CC BY-NC-ND 4.0 · J Acad Ophthalmol 2018; 10(01): e127-e132
DOI: 10.1055/s-0038-1668574
Research Article
Thieme Medical Publishers 333 Seventh Avenue, New York, NY 10001, USA.

The Pediatric Examination Assessment Rubric (PEAR): A Pilot Project

Michael Langue
1  Department of Ophthalmology, Penn State Eye Center, Hershey, Pennsylvania
Ingrid U. Scott
1  Department of Ophthalmology, Penn State Eye Center, Hershey, Pennsylvania
2  Department of Public Health Sciences, Penn State College of Medicine, Hershey, Pennsylvania
Ajay Soni
1  Department of Ophthalmology, Penn State Eye Center, Hershey, Pennsylvania
› Author Affiliations
Further Information

Publication History

22 April 2018

09 July 2018

Publication Date:
16 August 2018 (online)



Purpose The pediatric ophthalmic examination is often considered a challenge to ophthalmologists at any level of training. New tools need to be developed and tested to enhance resident and fellow training in pediatric ophthalmology. To our knowledge, this pilot project introduces the first educational rubric designed specifically for a pediatric ophthalmic examination.

Methods Preliminary surveys were completed by 11 ophthalmic residents, of all three postgraduate years (PGY), to gauge comfort level with the pediatric ophthalmic examination. A one-page Pediatric Examination Assessment Rubric (PEAR) was developed and reviewed by 13 content experts (12 pediatric ophthalmologists and a lead developer of the Ophthalmic Clinical Exercise Examination [OCEX] tool) at eight academic institutions. A total of five educators from three academic institutions used the rubric to evaluate a total of six residents during a new strabismus evaluation. Postevaluation surveys were completed by both the five educators and the six residents.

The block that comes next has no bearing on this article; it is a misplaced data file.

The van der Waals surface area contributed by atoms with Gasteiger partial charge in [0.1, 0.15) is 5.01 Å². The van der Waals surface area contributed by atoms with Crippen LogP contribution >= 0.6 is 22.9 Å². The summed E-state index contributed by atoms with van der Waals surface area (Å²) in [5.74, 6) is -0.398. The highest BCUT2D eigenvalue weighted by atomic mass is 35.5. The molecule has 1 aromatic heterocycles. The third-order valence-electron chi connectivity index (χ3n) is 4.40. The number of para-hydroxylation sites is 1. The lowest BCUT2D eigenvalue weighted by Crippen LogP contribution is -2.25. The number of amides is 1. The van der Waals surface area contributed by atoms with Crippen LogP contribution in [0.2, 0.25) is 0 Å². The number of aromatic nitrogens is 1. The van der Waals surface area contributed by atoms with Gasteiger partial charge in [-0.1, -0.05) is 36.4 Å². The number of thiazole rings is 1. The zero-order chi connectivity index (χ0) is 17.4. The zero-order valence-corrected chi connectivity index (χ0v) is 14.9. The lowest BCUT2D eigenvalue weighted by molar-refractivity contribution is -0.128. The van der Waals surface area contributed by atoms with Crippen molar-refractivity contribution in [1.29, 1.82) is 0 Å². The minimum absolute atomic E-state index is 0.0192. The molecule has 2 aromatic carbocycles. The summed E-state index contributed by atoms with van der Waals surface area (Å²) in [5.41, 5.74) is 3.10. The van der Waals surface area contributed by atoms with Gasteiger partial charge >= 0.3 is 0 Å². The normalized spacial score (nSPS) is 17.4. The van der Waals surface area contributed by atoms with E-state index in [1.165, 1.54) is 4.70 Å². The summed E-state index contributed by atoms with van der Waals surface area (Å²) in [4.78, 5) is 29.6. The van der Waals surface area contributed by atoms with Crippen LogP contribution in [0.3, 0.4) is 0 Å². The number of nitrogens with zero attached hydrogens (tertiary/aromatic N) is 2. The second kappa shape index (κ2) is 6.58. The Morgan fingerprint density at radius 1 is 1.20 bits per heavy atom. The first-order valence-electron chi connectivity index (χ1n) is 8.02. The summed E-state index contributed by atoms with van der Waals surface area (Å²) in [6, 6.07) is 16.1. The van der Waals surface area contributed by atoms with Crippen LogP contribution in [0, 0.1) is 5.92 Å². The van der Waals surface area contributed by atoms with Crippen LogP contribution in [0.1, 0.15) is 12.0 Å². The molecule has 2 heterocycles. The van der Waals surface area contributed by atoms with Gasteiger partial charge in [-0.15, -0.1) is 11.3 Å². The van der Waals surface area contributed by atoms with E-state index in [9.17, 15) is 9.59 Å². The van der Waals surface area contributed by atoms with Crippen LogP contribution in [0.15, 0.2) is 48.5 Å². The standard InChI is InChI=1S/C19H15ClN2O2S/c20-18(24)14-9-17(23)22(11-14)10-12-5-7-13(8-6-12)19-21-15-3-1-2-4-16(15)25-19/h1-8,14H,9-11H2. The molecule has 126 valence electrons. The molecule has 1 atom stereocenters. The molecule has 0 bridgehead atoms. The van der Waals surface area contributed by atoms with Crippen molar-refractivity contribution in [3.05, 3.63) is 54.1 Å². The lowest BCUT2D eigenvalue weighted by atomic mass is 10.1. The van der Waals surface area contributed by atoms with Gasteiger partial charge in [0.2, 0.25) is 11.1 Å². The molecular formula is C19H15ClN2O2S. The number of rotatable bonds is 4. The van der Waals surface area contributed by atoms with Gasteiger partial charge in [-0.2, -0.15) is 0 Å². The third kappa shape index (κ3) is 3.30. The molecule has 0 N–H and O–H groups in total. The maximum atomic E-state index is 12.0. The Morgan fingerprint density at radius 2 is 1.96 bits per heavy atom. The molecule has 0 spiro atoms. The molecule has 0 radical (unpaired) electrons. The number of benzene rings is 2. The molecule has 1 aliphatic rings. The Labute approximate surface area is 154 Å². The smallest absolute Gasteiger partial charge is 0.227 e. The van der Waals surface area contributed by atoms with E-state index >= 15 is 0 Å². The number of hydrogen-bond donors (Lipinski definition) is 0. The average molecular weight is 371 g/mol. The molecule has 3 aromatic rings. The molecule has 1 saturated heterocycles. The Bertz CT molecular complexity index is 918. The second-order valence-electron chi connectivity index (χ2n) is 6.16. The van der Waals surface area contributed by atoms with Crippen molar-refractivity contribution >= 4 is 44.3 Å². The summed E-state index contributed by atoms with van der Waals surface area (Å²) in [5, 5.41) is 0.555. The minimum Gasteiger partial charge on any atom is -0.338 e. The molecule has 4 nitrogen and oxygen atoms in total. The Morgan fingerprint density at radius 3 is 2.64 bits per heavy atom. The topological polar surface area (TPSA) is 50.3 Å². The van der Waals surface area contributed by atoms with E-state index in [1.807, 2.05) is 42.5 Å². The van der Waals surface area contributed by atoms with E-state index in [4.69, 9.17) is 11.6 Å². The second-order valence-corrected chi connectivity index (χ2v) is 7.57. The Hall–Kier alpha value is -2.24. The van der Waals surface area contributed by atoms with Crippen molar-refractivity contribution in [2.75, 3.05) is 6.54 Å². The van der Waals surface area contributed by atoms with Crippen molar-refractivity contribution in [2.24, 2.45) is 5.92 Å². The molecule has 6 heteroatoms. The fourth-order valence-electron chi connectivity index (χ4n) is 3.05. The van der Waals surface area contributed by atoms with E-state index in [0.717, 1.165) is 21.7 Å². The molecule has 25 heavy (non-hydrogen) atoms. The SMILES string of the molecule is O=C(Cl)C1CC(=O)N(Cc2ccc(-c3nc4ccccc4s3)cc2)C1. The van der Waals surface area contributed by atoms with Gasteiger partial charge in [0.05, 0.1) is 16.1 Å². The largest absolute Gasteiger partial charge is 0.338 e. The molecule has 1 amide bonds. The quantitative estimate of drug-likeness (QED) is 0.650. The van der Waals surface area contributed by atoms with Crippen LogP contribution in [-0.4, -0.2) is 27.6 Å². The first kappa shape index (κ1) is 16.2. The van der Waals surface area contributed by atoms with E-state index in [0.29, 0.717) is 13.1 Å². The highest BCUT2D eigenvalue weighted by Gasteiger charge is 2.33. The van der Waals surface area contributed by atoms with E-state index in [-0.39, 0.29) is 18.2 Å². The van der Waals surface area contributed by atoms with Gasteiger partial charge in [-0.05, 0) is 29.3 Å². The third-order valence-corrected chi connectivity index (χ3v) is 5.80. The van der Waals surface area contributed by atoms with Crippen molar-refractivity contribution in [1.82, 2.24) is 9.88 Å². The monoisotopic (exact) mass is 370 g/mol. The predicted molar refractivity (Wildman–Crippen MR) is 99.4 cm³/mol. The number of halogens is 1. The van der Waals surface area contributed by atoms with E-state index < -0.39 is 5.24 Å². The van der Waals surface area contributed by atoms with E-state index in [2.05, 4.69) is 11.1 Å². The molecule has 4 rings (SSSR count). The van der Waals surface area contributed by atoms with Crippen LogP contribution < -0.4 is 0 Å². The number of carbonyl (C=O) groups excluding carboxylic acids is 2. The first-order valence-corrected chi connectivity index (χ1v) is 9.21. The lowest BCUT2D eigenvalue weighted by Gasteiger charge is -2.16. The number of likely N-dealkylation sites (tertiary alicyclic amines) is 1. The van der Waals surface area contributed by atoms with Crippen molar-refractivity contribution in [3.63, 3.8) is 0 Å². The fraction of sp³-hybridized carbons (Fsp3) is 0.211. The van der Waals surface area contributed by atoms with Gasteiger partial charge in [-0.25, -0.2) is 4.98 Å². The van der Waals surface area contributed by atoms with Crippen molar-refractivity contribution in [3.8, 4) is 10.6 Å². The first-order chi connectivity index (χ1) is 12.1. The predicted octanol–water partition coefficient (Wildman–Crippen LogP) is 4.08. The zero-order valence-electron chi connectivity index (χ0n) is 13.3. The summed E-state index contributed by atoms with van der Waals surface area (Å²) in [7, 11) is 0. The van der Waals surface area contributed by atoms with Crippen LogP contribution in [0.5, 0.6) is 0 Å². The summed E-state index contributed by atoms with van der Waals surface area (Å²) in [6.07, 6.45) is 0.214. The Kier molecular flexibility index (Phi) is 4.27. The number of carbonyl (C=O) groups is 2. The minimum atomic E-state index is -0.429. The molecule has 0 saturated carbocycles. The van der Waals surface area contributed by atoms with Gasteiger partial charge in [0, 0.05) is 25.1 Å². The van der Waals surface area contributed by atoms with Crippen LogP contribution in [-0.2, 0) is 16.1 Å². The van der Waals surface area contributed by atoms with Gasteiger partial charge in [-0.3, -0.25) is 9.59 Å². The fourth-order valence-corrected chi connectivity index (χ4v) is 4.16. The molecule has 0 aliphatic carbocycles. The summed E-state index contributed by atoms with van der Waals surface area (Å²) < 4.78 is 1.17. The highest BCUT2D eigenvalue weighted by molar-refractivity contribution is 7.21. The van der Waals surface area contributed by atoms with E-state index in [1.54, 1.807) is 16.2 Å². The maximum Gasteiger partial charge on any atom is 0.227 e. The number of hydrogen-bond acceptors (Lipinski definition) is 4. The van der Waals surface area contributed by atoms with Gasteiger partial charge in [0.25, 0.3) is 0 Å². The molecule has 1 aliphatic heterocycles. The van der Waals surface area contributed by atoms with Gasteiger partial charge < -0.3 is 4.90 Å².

Results Preliminary surveys showed that only 18.2% of residents felt their pediatric examination skills were good. Residents noted higher levels of frustration and less comfort with the pediatric examination when compared with an adult examination. Thirteen experts' comments were incorporated into the rubric to establish content validity. Postevaluation surveys showed that 60% of faculty and 100% of residents found the rubric to be very effective in providing feedback.

Conclusion In this pilot project, we established the need for more concrete educational tools in pediatric ophthalmology, created an educational tool, established content validity, and demonstrated feasibility. The PEAR helps residents identify skills to target for improvement based on the quality of their pediatric ophthalmic examinations. At three academic institutions, the PEAR was shown to be easy to use and a useful tool for training residents to perform the pediatric ophthalmic examination.